Legendary has acquired the television and Film rights to the famous science-fiction novel by Frank Herbert from his estate. While no project has been officially greenlit as of this writing, the agreement would lead to projects for both mediums, produced by Thomas Tull, Mary Parent and Cale Boyter, with Brian Herbert, Byron Merritt and Kim Herbert serving as executive producers. The agreement was overseen by Mike Ross and Jen Grazier, on behalf of Legendary, and Marcy Morris and Barry Tyerman on behalf of the Herbert family.

What is 'Dune'?

'Dune', written in 1965, was a science fiction novel set in the future amidst a feudal interstellar society in which noble houses ruled over planets, under the control of the Padishah Emperor.

The story focused on nobleman Paul Atreides, whose family takes control of the planet Arrakis, a desert world that is home to the rare spice melange. The book, winning the first ever Nebula Award for Best Novel in 1966, spawned an enormous franchise, with five more novels, a film, two television adaptations, and a slew of video games, board games, music and even a sequel series, co-authored by Frank's son, Brian.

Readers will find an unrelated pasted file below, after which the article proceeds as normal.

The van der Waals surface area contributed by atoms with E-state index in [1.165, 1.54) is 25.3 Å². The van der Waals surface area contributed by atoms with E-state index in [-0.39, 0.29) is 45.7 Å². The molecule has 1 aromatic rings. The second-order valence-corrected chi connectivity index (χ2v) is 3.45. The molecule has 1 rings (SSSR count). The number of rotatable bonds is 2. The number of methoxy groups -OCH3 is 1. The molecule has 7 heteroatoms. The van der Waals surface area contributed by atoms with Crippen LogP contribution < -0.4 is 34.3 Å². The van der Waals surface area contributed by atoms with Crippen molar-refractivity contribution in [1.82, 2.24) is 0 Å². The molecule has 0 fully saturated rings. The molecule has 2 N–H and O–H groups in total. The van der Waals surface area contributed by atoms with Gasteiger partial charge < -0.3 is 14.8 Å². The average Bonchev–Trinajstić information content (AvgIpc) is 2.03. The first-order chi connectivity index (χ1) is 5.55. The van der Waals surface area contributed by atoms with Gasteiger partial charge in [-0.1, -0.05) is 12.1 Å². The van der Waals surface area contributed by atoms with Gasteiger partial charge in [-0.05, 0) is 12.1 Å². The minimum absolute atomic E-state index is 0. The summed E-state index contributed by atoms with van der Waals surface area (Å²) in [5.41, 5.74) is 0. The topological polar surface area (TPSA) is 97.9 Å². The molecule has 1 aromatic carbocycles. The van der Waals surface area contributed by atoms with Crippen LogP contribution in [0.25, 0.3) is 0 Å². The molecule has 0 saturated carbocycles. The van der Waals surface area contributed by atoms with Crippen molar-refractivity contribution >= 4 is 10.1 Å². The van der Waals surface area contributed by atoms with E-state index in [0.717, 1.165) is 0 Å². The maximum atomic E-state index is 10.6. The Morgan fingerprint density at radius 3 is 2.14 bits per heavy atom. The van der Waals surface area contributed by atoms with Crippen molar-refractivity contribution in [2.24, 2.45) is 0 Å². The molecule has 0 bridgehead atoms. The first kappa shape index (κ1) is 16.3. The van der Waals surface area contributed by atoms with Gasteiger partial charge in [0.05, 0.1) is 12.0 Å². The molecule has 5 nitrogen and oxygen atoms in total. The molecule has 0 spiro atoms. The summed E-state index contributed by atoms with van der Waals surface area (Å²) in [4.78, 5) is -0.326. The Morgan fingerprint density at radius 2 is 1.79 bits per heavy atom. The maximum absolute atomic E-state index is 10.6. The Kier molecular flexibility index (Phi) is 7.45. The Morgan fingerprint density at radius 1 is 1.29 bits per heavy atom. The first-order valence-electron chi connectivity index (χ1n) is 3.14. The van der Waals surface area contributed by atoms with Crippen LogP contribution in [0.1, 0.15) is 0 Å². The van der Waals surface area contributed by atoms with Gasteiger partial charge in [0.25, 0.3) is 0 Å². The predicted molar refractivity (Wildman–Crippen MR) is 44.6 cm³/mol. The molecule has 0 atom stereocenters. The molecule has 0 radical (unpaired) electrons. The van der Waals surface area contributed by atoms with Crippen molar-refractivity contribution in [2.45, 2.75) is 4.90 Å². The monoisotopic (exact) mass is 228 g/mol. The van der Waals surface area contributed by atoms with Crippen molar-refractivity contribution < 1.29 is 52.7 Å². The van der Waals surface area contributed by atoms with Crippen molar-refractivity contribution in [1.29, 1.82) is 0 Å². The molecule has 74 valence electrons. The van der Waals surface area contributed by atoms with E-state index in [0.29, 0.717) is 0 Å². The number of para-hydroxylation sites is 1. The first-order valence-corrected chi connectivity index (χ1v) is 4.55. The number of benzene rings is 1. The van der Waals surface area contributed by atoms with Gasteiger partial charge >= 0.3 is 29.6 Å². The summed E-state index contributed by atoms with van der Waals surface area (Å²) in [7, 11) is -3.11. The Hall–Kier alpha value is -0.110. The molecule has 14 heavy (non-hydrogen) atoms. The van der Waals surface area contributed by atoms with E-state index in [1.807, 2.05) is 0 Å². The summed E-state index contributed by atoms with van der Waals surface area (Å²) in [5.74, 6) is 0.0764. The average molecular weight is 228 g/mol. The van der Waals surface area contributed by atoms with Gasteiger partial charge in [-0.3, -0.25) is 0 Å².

The last 'Dune' film

While the TV adaptations enjoyed considerable acclaim, it is the film version that is most often remembered, though more for its infamous production than the film itself. Starting in 1971, Hebert was approached to turn his book into a film. In 1973, Alexander Jodorowsky was assigned to the project, and brought on a wealth of old and future talent to the project, including Pink Floyd for music, H.R.

Giger for design work and Dan O'Bannon for visual effects, as well as looking to cast Salvador Dali, Orson Welles, Mick Jagger, Udo Kier, Gloria Swanson and David Carradine. All this came to nothing, however, when no funding could be secured. Instead, in 1981, Italian producer Dino De Laurentiis brought on David Lynch, hot off the success of 'The Elephant Man', onboard, who would also write the screenplay. In 1984, the film was released to a negative critical and commercial reception, and was disavowed by Lynch.